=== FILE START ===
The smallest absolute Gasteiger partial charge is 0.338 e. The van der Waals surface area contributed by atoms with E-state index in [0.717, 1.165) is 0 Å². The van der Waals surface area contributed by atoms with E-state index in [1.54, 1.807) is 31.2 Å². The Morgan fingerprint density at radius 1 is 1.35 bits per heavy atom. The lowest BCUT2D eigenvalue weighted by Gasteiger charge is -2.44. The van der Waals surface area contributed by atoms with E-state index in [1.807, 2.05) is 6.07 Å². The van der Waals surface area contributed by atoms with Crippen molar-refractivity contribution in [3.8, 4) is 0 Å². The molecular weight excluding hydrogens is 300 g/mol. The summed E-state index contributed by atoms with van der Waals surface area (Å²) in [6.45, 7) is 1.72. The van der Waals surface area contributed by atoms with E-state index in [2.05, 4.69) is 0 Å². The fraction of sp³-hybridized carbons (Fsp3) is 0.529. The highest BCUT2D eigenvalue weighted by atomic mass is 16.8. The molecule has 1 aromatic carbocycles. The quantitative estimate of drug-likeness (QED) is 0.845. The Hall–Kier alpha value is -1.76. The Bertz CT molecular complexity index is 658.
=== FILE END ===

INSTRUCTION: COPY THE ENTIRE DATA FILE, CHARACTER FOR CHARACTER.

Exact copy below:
The smallest absolute Gasteiger partial charge is 0.338 e. The van der Waals surface area contributed by atoms with E-state index in [0.717, 1.165) is 0 Å². The van der Waals surface area contributed by atoms with E-state index in [1.54, 1.807) is 31.2 Å². The Morgan fingerprint density at radius 1 is 1.35 bits per heavy atom. The lowest BCUT2D eigenvalue weighted by Gasteiger charge is -2.44. The van der Waals surface area contributed by atoms with E-state index in [1.807, 2.05) is 6.07 Å². The van der Waals surface area contributed by atoms with Crippen molar-refractivity contribution in [3.8, 4) is 0 Å². The molecular weight excluding hydrogens is 300 g/mol. The summed E-state index contributed by atoms with van der Waals surface area (Å²) in [6.45, 7) is 1.72. The van der Waals surface area contributed by atoms with E-state index in [2.05, 4.69) is 0 Å². The fraction of sp³-hybridized carbons (Fsp3) is 0.529. The highest BCUT2D eigenvalue weighted by atomic mass is 16.8. The molecule has 1 aromatic carbocycles. The quantitative estimate of drug-likeness (QED) is 0.845. The Hall–Kier alpha value is -1.76. The Bertz CT molecular complexity index is 658.